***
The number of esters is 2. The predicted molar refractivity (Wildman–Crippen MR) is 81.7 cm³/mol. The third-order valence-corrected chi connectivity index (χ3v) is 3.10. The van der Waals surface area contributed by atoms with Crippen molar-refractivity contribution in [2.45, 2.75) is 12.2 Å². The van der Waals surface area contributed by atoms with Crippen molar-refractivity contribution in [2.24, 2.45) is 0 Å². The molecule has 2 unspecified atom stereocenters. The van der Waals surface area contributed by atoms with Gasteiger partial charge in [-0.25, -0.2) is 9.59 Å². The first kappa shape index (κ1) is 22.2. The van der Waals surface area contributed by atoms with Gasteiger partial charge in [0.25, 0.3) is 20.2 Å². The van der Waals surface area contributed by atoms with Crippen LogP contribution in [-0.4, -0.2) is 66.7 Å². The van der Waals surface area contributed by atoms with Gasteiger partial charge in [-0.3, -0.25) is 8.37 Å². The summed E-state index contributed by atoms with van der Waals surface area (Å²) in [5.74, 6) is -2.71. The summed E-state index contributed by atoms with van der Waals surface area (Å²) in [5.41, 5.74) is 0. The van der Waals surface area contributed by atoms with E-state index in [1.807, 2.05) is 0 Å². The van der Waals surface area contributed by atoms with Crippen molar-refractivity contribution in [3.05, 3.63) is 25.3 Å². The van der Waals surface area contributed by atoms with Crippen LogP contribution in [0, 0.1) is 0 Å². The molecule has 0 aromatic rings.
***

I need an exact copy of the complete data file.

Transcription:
The number of esters is 2. The predicted molar refractivity (Wildman–Crippen MR) is 81.7 cm³/mol. The third-order valence-corrected chi connectivity index (χ3v) is 3.10. The van der Waals surface area contributed by atoms with Crippen molar-refractivity contribution in [2.45, 2.75) is 12.2 Å². The van der Waals surface area contributed by atoms with Crippen molar-refractivity contribution in [2.24, 2.45) is 0 Å². The molecule has 2 unspecified atom stereocenters. The van der Waals surface area contributed by atoms with Gasteiger partial charge in [-0.25, -0.2) is 9.59 Å². The first kappa shape index (κ1) is 22.2. The van der Waals surface area contributed by atoms with Gasteiger partial charge in [0.25, 0.3) is 20.2 Å². The van der Waals surface area contributed by atoms with Crippen LogP contribution in [-0.4, -0.2) is 66.7 Å². The van der Waals surface area contributed by atoms with Gasteiger partial charge in [-0.3, -0.25) is 8.37 Å². The summed E-state index contributed by atoms with van der Waals surface area (Å²) in [5.74, 6) is -2.71. The summed E-state index contributed by atoms with van der Waals surface area (Å²) in [5.41, 5.74) is 0. The van der Waals surface area contributed by atoms with E-state index in [1.807, 2.05) is 0 Å². The van der Waals surface area contributed by atoms with Crippen molar-refractivity contribution in [3.05, 3.63) is 25.3 Å². The van der Waals surface area contributed by atoms with Crippen LogP contribution in [0, 0.1) is 0 Å². The molecule has 0 aromatic rings.